Posadas, and we as his followers, did not really pay much attention to what other groups would say. It's an attitude somewhat similar to that of Ted Grant's Militant (the International Marxist Tendency, Socialist Appeal in the UK), which used to call all other groups "sects," thus simply dismissing any criticisms they might have.

In Italy, these changing positions pushed the tiny Posadist group, pompously called Revolutionary Communist Party (Trotskyist), far to the right within the Italian far left, making its paper a laughing stock for some leftists, with its constant call on the PCI to take the lead of the working class in opening the road to socialism via a coalition-government including the left wing of the Christian Democrats (DC). Little did Posadas know that some time after his death, the remnants of the PCI would actually forge a single party with that very same left-DC, namely the Democratic Party, a bickering formation which can't even agree on democratic issue like marriage rights for lesbians and gay people, much less on whether UFOs actually exist...**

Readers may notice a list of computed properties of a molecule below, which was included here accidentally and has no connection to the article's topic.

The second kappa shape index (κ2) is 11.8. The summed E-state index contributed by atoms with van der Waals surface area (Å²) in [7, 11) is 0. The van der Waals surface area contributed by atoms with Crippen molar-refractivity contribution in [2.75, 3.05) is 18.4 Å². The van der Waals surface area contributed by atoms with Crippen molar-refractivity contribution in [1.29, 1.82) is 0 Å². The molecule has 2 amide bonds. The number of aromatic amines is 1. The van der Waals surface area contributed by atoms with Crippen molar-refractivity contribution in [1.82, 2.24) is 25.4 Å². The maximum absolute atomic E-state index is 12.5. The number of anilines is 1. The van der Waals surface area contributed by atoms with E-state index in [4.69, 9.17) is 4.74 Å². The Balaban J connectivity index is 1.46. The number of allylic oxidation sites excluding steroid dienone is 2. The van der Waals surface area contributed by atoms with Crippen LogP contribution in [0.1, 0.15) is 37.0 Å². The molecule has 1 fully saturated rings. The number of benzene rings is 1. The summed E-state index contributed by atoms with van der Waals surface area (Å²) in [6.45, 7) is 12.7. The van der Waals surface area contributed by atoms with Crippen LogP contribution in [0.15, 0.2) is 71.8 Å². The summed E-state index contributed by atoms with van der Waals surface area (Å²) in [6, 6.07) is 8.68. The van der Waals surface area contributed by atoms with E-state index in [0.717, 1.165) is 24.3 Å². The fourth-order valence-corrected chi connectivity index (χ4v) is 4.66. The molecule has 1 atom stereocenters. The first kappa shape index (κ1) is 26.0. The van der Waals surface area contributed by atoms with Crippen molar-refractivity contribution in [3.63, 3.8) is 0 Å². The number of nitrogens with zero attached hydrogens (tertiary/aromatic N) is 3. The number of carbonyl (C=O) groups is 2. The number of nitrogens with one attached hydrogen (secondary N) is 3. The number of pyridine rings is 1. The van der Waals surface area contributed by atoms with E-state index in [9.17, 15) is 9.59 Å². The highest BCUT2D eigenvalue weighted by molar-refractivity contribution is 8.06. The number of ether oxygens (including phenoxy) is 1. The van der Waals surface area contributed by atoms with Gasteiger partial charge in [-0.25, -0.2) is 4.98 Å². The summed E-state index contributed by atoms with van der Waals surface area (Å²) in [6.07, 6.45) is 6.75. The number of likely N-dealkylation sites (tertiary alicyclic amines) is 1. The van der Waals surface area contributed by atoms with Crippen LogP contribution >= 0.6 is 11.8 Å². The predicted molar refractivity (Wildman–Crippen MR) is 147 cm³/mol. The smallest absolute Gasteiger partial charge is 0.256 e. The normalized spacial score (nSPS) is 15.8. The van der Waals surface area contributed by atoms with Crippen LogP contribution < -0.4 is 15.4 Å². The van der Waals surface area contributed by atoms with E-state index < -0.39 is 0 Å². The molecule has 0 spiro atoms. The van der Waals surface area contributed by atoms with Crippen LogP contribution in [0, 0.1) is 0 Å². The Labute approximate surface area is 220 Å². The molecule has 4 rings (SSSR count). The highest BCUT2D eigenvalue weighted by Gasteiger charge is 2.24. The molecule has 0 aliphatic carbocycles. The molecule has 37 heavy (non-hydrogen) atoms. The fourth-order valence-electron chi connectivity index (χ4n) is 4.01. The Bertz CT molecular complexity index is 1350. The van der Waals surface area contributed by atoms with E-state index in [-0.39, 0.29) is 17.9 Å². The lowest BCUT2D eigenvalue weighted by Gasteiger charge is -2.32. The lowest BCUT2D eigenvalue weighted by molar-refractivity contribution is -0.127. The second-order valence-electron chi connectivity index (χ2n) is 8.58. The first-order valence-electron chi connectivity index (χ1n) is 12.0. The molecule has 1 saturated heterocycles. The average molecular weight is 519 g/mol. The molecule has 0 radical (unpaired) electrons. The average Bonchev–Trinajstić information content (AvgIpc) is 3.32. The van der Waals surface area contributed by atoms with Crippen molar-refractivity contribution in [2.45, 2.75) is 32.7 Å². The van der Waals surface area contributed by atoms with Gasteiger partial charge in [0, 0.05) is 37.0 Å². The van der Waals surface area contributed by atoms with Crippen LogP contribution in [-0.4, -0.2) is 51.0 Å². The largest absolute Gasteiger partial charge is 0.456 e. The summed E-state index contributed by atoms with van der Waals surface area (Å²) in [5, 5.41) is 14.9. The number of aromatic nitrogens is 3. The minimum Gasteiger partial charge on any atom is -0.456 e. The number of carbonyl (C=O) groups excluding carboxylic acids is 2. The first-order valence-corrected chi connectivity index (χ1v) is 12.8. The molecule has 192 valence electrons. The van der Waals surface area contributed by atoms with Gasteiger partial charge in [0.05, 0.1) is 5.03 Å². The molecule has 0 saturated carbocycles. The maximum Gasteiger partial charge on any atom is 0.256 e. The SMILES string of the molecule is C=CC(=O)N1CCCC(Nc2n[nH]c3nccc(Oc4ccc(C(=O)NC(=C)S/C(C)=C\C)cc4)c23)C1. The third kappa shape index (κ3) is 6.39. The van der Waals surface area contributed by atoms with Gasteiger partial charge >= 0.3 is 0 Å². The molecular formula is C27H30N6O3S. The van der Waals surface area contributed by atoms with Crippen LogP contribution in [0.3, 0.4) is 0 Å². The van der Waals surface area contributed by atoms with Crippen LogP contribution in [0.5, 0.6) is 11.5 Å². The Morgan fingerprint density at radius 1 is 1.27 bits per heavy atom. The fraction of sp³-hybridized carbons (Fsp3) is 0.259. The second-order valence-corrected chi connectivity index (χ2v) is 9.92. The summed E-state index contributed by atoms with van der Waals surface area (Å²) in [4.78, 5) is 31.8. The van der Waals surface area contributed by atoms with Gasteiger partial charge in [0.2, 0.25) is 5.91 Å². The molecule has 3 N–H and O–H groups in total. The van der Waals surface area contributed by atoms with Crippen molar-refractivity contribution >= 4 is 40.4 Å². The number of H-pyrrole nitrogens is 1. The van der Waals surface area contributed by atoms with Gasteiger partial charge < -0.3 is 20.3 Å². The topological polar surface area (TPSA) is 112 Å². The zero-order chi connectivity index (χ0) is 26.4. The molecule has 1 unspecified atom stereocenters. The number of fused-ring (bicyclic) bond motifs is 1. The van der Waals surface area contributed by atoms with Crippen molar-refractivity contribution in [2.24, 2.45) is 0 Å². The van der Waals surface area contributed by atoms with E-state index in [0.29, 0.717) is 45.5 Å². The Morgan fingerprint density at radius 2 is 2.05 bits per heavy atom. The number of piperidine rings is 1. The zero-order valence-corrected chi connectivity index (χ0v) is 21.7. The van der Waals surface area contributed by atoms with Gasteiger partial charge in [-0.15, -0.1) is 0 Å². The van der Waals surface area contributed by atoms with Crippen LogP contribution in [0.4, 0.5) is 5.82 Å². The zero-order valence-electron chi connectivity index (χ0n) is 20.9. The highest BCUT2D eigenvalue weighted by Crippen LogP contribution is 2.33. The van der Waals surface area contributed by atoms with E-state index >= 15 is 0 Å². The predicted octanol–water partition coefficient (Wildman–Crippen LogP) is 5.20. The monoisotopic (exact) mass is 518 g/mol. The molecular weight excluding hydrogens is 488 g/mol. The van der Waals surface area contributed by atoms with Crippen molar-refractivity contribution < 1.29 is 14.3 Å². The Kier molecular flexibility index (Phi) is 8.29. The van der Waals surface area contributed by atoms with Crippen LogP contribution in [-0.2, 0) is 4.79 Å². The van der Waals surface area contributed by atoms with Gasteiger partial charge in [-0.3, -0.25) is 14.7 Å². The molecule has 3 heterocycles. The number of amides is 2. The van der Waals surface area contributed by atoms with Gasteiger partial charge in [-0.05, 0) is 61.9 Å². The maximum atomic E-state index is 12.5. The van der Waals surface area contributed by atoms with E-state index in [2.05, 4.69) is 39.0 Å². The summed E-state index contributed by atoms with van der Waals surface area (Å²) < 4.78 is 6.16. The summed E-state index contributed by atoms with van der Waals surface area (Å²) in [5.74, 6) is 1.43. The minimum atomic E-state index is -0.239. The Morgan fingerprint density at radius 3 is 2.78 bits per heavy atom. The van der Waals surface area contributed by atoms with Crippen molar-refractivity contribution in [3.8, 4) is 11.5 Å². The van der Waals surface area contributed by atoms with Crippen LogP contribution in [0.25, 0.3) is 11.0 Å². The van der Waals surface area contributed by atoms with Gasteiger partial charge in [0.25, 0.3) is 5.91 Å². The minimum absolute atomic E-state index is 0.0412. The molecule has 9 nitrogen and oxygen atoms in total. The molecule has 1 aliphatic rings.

* Germany had the only concrete continuity, so to speak, of a Posadist tendency still addressing the issues dealt with in this article. Retired engineering worker Paul Schulz, who settled in Argentina after having escaped from the Third Reich, published books where he claimed to be the official representative of an extraterrestrial civilisation.

** Some of the responsibility for perpetuating the stories about Posadas's "UFO-philia" must be attributed to Fortean Times, which in 2003 published a rather inaccurate piece by Matt Salusbury, "Juan R. Posadas," which has become the standard reference for use by Wikipedia and just about everybody else on the Internet.

See:  http://www.forteantimes.com/features/profiles/180/juan_r_posadas.html

JE comments:  Fascinating.  I confess that despite my "Argentinist" scholarly pretensions, I knew nothing about Posadas beyond a passing reference or two.  Today isn't exactly a slack day in WAISworld, but I couldn't delay on Luciano Dondero's excellent post.

(Luciano, this is only tangential to your essay, but when you have the chance, could you send a note on your childhood encounter with Togliatti?  Of course, for a car nut like me, Togliatti is best known as the inspiration for the Russian city of Tolyatti, home of the AvtoVAZ corporation.)